South Sudan sentences South African to hang over aid to rebel chief
Retired colonel William Endley, 55, had been providing advice to former-vice-president-turned-rebel-leader Riek Machar.
JUBA - A South Sudan court on Friday sentenced a South African ex-colonel to be executed by hanging after he was convicted of trying to bring down the government.
Retired colonel William Endley, 55, had been providing advice to former-vice-president-turned-rebel-leader Riek Machar, whose forces have been fighting a civil war since 2013.
During the sentencing, Judge Lado Eriminio Sekwat said Endley had 15 days to appeal.
In addition to charges of conspiracy and the supply of weapons, Endley was convicted of espionage, waging an insurgency, sabotage, terrorism and illegal entry into South Sudan.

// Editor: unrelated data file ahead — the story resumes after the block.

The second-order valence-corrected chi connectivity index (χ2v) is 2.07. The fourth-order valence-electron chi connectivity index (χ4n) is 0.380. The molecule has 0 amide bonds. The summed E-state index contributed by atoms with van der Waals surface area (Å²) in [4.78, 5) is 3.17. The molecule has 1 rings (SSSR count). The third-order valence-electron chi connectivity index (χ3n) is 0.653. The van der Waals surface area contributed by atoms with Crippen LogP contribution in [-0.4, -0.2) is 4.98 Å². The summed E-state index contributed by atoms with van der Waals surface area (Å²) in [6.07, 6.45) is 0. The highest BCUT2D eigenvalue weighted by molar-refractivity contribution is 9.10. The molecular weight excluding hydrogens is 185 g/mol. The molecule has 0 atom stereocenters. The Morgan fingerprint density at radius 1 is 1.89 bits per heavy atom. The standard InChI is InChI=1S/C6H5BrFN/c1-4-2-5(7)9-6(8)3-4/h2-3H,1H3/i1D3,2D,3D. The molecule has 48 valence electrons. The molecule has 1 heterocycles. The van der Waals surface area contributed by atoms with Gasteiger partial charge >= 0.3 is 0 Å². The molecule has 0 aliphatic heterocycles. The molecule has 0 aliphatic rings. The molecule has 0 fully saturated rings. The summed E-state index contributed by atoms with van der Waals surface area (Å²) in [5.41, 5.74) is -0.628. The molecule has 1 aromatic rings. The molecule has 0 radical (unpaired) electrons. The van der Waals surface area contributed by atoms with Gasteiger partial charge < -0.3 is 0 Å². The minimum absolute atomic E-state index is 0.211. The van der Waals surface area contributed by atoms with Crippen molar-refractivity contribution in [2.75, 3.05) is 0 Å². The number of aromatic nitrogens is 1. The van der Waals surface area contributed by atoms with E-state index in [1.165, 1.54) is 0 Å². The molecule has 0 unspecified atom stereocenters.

During the trial, Endley attempted to call six witnesses in his defence but none showed up to testify.
He was on trial alongside a former spokesman for Machar, who was handed the death sentence earlier this month for incitement and conspiracy against President Salva Kiir’s government.
South Sudan, which won independence from Sudan in 2011, descended into civil war in 2013, months after Kiir fired his then deputy Machar. Tens of thousands of people have been killed and a third of the population have fled their homes.
Machar fled to the Democratic Republic of Congo after fierce fighting broke out in Juba in July 2016 and is now in South Africa under virtual house arrest.